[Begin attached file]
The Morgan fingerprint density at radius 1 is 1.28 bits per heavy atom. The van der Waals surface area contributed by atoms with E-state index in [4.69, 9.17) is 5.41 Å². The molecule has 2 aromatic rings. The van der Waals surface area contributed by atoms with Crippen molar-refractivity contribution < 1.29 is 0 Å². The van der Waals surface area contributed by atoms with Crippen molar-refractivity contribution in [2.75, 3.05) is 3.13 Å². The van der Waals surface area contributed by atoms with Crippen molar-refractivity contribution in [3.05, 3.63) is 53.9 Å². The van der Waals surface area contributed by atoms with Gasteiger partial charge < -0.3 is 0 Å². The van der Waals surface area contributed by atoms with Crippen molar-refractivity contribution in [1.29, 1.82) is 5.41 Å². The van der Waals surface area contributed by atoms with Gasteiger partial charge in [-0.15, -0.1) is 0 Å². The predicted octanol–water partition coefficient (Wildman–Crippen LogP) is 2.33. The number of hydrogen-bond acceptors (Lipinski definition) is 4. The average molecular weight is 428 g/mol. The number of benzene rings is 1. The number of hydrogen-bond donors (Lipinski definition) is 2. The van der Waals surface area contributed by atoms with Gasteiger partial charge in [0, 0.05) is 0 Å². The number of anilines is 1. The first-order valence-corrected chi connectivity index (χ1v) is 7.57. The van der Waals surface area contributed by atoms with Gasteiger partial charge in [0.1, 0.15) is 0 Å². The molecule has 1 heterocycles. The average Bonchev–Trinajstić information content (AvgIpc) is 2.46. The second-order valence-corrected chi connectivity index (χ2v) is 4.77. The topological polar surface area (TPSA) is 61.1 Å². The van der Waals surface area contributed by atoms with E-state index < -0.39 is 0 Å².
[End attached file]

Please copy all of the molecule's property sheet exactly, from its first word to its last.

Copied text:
The Morgan fingerprint density at radius 1 is 1.28 bits per heavy atom. The van der Waals surface area contributed by atoms with E-state index in [4.69, 9.17) is 5.41 Å². The molecule has 2 aromatic rings. The van der Waals surface area contributed by atoms with Crippen molar-refractivity contribution < 1.29 is 0 Å². The van der Waals surface area contributed by atoms with Crippen molar-refractivity contribution in [2.75, 3.05) is 3.13 Å². The van der Waals surface area contributed by atoms with Crippen molar-refractivity contribution in [3.05, 3.63) is 53.9 Å². The van der Waals surface area contributed by atoms with Gasteiger partial charge < -0.3 is 0 Å². The van der Waals surface area contributed by atoms with Crippen molar-refractivity contribution in [1.29, 1.82) is 5.41 Å². The van der Waals surface area contributed by atoms with Gasteiger partial charge in [-0.15, -0.1) is 0 Å². The predicted octanol–water partition coefficient (Wildman–Crippen LogP) is 2.33. The number of hydrogen-bond acceptors (Lipinski definition) is 4. The average molecular weight is 428 g/mol. The number of benzene rings is 1. The number of hydrogen-bond donors (Lipinski definition) is 2. The van der Waals surface area contributed by atoms with Gasteiger partial charge in [0, 0.05) is 0 Å². The number of anilines is 1. The first-order valence-corrected chi connectivity index (χ1v) is 7.57. The van der Waals surface area contributed by atoms with Gasteiger partial charge in [0.1, 0.15) is 0 Å². The molecule has 1 heterocycles. The average Bonchev–Trinajstić information content (AvgIpc) is 2.46. The second-order valence-corrected chi connectivity index (χ2v) is 4.77. The topological polar surface area (TPSA) is 61.1 Å². The van der Waals surface area contributed by atoms with E-state index < -0.39 is 0 Å².